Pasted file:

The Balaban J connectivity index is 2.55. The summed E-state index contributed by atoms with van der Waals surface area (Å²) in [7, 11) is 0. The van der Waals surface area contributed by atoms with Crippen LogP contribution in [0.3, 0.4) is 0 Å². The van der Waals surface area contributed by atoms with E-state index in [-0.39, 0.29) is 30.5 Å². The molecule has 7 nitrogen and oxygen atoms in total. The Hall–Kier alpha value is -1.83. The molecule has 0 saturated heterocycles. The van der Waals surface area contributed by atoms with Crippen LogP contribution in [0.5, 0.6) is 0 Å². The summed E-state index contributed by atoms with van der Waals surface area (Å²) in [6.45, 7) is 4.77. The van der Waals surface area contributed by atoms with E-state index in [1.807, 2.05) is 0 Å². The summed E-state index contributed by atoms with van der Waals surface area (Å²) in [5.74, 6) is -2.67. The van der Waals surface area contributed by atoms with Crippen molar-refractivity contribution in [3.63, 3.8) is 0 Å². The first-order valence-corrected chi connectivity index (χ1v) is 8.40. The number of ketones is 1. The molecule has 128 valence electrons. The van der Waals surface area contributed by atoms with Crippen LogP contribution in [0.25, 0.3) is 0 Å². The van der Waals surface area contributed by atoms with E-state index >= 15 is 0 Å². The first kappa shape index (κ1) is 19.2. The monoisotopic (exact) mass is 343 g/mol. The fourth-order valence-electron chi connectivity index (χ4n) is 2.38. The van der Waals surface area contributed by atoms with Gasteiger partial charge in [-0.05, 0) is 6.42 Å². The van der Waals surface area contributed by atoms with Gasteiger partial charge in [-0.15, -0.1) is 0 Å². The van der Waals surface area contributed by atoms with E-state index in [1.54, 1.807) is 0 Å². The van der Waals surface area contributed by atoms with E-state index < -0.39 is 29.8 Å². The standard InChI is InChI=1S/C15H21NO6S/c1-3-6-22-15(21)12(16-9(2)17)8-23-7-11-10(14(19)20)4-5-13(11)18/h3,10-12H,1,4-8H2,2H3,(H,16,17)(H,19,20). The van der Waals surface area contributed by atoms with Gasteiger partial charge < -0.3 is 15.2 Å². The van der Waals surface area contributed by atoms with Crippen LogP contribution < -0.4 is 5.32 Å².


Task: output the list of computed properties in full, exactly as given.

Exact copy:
The Balaban J connectivity index is 2.55. The summed E-state index contributed by atoms with van der Waals surface area (Å²) in [7, 11) is 0. The van der Waals surface area contributed by atoms with Crippen LogP contribution in [0.3, 0.4) is 0 Å². The van der Waals surface area contributed by atoms with E-state index in [-0.39, 0.29) is 30.5 Å². The molecule has 7 nitrogen and oxygen atoms in total. The Hall–Kier alpha value is -1.83. The molecule has 0 saturated heterocycles. The van der Waals surface area contributed by atoms with Crippen LogP contribution in [0.5, 0.6) is 0 Å². The summed E-state index contributed by atoms with van der Waals surface area (Å²) in [6.45, 7) is 4.77. The van der Waals surface area contributed by atoms with E-state index in [1.807, 2.05) is 0 Å². The summed E-state index contributed by atoms with van der Waals surface area (Å²) in [5.74, 6) is -2.67. The van der Waals surface area contributed by atoms with Crippen molar-refractivity contribution in [3.63, 3.8) is 0 Å². The first-order valence-corrected chi connectivity index (χ1v) is 8.40. The number of ketones is 1. The molecule has 128 valence electrons. The van der Waals surface area contributed by atoms with Crippen LogP contribution in [0.25, 0.3) is 0 Å². The van der Waals surface area contributed by atoms with E-state index >= 15 is 0 Å². The first kappa shape index (κ1) is 19.2. The monoisotopic (exact) mass is 343 g/mol. The fourth-order valence-electron chi connectivity index (χ4n) is 2.38. The van der Waals surface area contributed by atoms with Gasteiger partial charge in [-0.05, 0) is 6.42 Å². The van der Waals surface area contributed by atoms with Gasteiger partial charge in [-0.15, -0.1) is 0 Å². The van der Waals surface area contributed by atoms with E-state index in [1.54, 1.807) is 0 Å². The van der Waals surface area contributed by atoms with E-state index < -0.39 is 29.8 Å². The standard InChI is InChI=1S/C15H21NO6S/c1-3-6-22-15(21)12(16-9(2)17)8-23-7-11-10(14(19)20)4-5-13(11)18/h3,10-12H,1,4-8H2,2H3,(H,16,17)(H,19,20). The van der Waals surface area contributed by atoms with Gasteiger partial charge < -0.3 is 15.2 Å². The van der Waals surface area contributed by atoms with Crippen LogP contribution < -0.4 is 5.32 Å².